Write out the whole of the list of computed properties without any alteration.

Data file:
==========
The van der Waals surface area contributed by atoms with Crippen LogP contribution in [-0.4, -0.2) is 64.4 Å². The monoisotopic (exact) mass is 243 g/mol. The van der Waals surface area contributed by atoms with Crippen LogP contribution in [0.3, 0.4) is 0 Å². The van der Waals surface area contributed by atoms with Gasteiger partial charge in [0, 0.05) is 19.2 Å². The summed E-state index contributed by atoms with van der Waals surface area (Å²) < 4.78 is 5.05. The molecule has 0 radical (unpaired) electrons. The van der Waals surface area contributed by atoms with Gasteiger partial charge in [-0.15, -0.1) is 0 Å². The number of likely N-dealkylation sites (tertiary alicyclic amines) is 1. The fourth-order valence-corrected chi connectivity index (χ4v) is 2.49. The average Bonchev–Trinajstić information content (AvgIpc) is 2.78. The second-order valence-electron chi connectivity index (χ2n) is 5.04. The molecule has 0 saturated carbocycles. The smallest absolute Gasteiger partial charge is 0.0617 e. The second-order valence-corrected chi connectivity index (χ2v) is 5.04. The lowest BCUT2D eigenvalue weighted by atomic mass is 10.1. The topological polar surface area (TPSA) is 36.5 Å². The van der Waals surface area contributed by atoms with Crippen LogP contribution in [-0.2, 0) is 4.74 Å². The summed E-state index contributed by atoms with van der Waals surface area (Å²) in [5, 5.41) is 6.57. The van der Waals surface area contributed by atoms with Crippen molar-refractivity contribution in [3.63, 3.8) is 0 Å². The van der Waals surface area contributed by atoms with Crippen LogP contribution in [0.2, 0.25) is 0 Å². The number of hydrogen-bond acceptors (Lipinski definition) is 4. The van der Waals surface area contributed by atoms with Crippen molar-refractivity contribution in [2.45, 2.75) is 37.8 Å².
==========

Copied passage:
The van der Waals surface area contributed by atoms with Crippen LogP contribution in [-0.4, -0.2) is 64.4 Å². The monoisotopic (exact) mass is 243 g/mol. The van der Waals surface area contributed by atoms with Crippen LogP contribution in [0.3, 0.4) is 0 Å². The van der Waals surface area contributed by atoms with Gasteiger partial charge in [0, 0.05) is 19.2 Å². The summed E-state index contributed by atoms with van der Waals surface area (Å²) < 4.78 is 5.05. The molecule has 0 radical (unpaired) electrons. The van der Waals surface area contributed by atoms with Gasteiger partial charge in [-0.15, -0.1) is 0 Å². The number of likely N-dealkylation sites (tertiary alicyclic amines) is 1. The fourth-order valence-corrected chi connectivity index (χ4v) is 2.49. The average Bonchev–Trinajstić information content (AvgIpc) is 2.78. The second-order valence-electron chi connectivity index (χ2n) is 5.04. The molecule has 0 saturated carbocycles. The smallest absolute Gasteiger partial charge is 0.0617 e. The second-order valence-corrected chi connectivity index (χ2v) is 5.04. The lowest BCUT2D eigenvalue weighted by atomic mass is 10.1. The topological polar surface area (TPSA) is 36.5 Å². The van der Waals surface area contributed by atoms with Crippen LogP contribution in [-0.2, 0) is 4.74 Å². The summed E-state index contributed by atoms with van der Waals surface area (Å²) in [5, 5.41) is 6.57. The van der Waals surface area contributed by atoms with Crippen molar-refractivity contribution in [3.63, 3.8) is 0 Å². The van der Waals surface area contributed by atoms with Crippen LogP contribution in [0.2, 0.25) is 0 Å². The number of hydrogen-bond acceptors (Lipinski definition) is 4. The van der Waals surface area contributed by atoms with Crippen molar-refractivity contribution in [2.45, 2.75) is 37.8 Å².